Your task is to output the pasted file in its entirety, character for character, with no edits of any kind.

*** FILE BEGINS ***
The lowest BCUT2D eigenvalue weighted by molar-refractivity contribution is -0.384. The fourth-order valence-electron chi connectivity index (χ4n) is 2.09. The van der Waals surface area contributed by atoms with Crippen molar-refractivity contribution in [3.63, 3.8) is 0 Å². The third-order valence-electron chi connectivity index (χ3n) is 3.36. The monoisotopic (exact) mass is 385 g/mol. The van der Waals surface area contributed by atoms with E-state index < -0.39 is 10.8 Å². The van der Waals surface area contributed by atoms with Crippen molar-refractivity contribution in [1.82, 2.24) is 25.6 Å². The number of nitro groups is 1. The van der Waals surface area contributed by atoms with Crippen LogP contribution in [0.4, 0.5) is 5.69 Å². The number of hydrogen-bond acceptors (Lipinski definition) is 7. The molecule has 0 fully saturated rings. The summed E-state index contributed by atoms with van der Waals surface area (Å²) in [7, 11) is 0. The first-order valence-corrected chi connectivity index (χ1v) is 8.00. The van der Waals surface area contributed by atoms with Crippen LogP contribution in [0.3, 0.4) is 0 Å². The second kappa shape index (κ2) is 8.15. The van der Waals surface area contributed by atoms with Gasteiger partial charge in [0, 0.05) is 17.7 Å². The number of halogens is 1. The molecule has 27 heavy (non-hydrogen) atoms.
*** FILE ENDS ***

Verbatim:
The lowest BCUT2D eigenvalue weighted by molar-refractivity contribution is -0.384. The fourth-order valence-electron chi connectivity index (χ4n) is 2.09. The van der Waals surface area contributed by atoms with Crippen molar-refractivity contribution in [3.63, 3.8) is 0 Å². The third-order valence-electron chi connectivity index (χ3n) is 3.36. The monoisotopic (exact) mass is 385 g/mol. The van der Waals surface area contributed by atoms with E-state index < -0.39 is 10.8 Å². The van der Waals surface area contributed by atoms with Crippen molar-refractivity contribution in [1.82, 2.24) is 25.6 Å². The number of nitro groups is 1. The van der Waals surface area contributed by atoms with Crippen LogP contribution in [0.4, 0.5) is 5.69 Å². The number of hydrogen-bond acceptors (Lipinski definition) is 7. The molecule has 0 fully saturated rings. The summed E-state index contributed by atoms with van der Waals surface area (Å²) in [7, 11) is 0. The first-order valence-corrected chi connectivity index (χ1v) is 8.00. The van der Waals surface area contributed by atoms with Crippen LogP contribution in [0.3, 0.4) is 0 Å². The second kappa shape index (κ2) is 8.15. The van der Waals surface area contributed by atoms with Gasteiger partial charge in [0, 0.05) is 17.7 Å². The number of halogens is 1. The molecule has 27 heavy (non-hydrogen) atoms.